Today I did a few hours of pair programming. Pair programming is good because it forces you to constantly motivate every design and code decisions you make. As a nice side effect, you also improve your editing skills. Today I learned a lot of new Emacs shortcuts even though the person I coded with is not an Emacs user.

One of the first tasks was to create a module that mocks HTTP requests. That module would be very similar to the un-mocked module so I decided to use copy-file to create a copy. My college said, “why don’t you just save-as?”. I realized I had never used save as in Emacs despite being a daily Emacs user for years. I didn’t even know it existed, but it does. The command is called write-file and the shortcut is M-x M-w. It’s much better for this use case because it keeps the new file open. With copy-file you need to remember to change buffer to edit the newly created file.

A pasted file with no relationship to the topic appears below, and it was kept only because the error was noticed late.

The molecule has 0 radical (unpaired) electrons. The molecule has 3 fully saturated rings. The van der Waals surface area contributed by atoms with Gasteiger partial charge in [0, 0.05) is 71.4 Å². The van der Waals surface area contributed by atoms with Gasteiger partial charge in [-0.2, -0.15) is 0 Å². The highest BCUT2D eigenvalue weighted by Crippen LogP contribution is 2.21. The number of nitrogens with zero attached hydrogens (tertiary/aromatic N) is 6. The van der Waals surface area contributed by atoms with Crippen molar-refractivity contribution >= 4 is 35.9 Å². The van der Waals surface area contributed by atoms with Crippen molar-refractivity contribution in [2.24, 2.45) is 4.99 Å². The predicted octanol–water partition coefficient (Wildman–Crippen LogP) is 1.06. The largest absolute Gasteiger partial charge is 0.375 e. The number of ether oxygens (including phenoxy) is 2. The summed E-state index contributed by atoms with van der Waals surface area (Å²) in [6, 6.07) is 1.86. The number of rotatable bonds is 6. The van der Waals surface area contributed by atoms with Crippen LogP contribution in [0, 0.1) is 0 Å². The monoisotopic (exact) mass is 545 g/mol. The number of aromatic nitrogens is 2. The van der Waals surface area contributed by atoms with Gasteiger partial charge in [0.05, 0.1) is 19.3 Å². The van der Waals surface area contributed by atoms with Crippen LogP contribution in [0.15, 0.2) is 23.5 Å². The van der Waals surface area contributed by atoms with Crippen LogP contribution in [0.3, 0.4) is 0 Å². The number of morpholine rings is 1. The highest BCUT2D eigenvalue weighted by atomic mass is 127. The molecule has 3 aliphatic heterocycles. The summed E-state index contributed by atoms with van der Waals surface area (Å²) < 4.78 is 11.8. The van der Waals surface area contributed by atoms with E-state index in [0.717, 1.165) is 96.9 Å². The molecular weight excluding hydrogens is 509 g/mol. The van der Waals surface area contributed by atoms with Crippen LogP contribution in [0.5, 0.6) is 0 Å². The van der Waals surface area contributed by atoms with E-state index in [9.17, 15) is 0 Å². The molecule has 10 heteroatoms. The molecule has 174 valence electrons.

Later during our session, we were looking at a quite large unit test with a lot of functions and objects. To easier get an overview my colleague asked me to hide some function bodies to make a better visual of the relevant functions. My immediate response was that it’s not possible, but I took a quick look at the Emacs menu and saw that it do in fact exist exactly that feature in js2-mode. To hide function bodies you can use js2-mode-toggle-hide-functions C-c C-f and to hide objects you can use js2-mode-toggle-element C-c C-o. This is something I would never think of doing while coding on my own, but after being “forced” to use it today, I will definitely use it in the future.